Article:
Boston, Massachusetts, USA: Although a 45-year-old Massachusetts woman had a cut on her leg that went down to the bone she refused an ambulance at first because of the costs. She was doing what thousands of Bostonians do every day. She was stepping off of the train, when somehow her leg got caught in the gap between an Orange Line train and the platform on Friday.
Beyond her pain, she had another fear. Shaking and crying, she begged people not to call an ambulance. “Do you know how much an ambulance costs?” she wept.
Her fellow passengers rushed to her aid. One man stood behind her so she could lean on him. Another passenger placed a cold bottle of water to her leg. And at least 10 people pushed on the car together, moving it just enough for the woman to pull free, according to a video of the accident the Massachusetts Bay Transportation Authority Police (MBTA) Police Department released on Monday.
Marleny Polanco said she was at Mass. Ave. Station at the peak of rush hour when she heard the woman scream. Immediately, a group of men were there to help push the train away from the platform, Polanco said. “It all just happened so fast,” Polanco said. “I think within a minute or so, she was able to pull her leg out.”
A few people helped wrap her leg in a compress, Polanco said. Despite her injuries, the woman did not want anyone to call an ambulance, saying it would cost her thousands of dollars.
Polanco, who lives in Lawrence, said she didn’t think the accident was the woman’s fault, saying the gap between the platform and the train cart was too wide.
The gap was 5 inches, MBTA officials said.
The woman’s painful calculation that she could not afford an ambulance has drawn wide attention after a Globe reporter who witnessed the aftermath of the platform accident posted about it on Twitter.
“Awful scene on the orange line. A woman’s leg got stuck in the gap between the train and the platform. It was twisted and bloody. Skin came off. She’s in agony and weeping. Just as upsetting she begged no one call an ambulance. “It’s $3000,” she wailed. “I can’t afford that.”— Maria Cramer wrote.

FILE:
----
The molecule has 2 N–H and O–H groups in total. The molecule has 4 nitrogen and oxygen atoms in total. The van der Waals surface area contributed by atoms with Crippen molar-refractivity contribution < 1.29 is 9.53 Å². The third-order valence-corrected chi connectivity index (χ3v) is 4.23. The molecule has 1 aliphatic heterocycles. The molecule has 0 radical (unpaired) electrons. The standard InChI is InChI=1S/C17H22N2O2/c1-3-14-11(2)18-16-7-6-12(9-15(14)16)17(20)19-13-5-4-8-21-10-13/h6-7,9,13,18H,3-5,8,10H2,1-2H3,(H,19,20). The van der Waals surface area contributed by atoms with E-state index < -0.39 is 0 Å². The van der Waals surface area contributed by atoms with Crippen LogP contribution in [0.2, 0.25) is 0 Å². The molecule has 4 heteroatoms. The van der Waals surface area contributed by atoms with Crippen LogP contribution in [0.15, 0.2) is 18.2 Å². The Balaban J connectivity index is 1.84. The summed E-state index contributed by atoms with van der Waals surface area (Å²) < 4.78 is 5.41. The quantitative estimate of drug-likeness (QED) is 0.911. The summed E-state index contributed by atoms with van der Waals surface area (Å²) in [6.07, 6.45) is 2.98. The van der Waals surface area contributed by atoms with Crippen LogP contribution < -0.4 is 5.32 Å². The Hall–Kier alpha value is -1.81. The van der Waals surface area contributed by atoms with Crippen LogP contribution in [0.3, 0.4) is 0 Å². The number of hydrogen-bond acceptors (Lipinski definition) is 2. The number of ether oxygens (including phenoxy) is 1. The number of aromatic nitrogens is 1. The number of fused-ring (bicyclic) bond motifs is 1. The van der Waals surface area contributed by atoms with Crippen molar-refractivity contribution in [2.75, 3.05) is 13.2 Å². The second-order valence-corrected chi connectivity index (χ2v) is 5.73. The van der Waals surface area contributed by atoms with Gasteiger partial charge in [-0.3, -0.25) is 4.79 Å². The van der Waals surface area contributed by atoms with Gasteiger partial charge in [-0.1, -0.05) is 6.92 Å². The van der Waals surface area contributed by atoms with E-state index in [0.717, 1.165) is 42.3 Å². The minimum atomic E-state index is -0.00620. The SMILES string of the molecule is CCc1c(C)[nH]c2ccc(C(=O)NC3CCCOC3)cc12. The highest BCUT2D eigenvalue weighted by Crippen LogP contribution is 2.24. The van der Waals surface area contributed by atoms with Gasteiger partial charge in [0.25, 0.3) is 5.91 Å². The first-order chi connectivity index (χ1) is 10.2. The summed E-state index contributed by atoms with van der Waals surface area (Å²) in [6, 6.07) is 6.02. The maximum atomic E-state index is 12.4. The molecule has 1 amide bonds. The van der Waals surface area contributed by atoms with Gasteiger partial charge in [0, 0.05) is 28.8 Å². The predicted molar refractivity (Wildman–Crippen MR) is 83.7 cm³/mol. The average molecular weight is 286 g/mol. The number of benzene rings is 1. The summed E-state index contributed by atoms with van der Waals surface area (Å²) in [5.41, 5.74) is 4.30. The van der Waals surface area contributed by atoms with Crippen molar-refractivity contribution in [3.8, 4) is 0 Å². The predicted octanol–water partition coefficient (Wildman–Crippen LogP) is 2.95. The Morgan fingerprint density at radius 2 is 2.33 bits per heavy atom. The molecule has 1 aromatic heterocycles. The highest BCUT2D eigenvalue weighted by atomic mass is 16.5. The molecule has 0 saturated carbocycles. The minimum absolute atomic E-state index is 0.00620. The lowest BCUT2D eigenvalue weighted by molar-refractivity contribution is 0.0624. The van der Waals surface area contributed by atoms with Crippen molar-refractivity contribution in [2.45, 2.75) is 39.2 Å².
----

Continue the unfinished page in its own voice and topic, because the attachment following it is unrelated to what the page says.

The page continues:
“Luckily, she apparently suffered no broken bones but the EMTs who responded said she would need surgery. When I saw her sitting on the platform, she was shaking, crying, in terrible pain and very scared about what this injury would do to her financially.
The video shows at least ten passengers pushing on the car to get her out. To see so many people rush to help a person they didn’t know was incredibly moving. Afterwards, one woman who helped the injured woman wiped her hands with a napkin. She had woman’s blood on her.” — Maria Cramer added.
On Twitter, people registered their outrage that the cost of medical treatment could prevent someone from seeking urgent care.
According to a police report, the woman suffered no broken bones but her left thigh suffered a “serious laceration, exposing the bone” and would need surgery. She was taken to Boston Medical Center.
The accident happened at 5:30 p.m. Emergency medical officials arrived within minutes, according to the police report.
Jim Hooley, chief of Boston EMS, said an ambulance transporting people within the city would cost between $1,200 to $1,900 at most for patients with the most pressing needs, like resuscitation.
“We just worry about taking care of people,” Hooley said. “We don’t want to cause them more stress. We just want to reassure them that nothing bad is going to happen to them because of their inability to pay.”
In the face of a grave injury, a series of calculations follow: The clear and urgent need for medical attention is weighed against the uncertain and potentially monumental expense of even basic services, like a bandage or a ride to the hospital, and that cost, in turn, weighed against all the known expenses of living that run through any given head on any given day.
This discord, between agony and arithmetic, has become America’s story, too.
The United States spends vastly more on health care than other industrialized countries, nearly 17 percent of the nation’s gross domestic product in 2014, according to a report by the Commonwealth Fund, compared with just 10 percent of G.D.P. in Canada and Britain. But that disparity is not because Americans use more medical services — it’s because health care is far more expensive here than in other countries. One 2010 study by the Organization for Economic Cooperation and Development found that hospital costs were 60 percent higher in the United States than in 12 other nations.
And that cost is often passed on to patients, either in the form of deductibles and other out-of-pocket expenses or through ever-soaring insurance premiums.
Health care is a complicated problem in U.S.A., one exacerbated by the gridlock in Washington. But the trade-offs that everyday people are being asked to make, the calculations they are being forced to undertake in the scariest of situations, suggest that far too many of America’s politicians have placed too little value on the well-being of its citizens.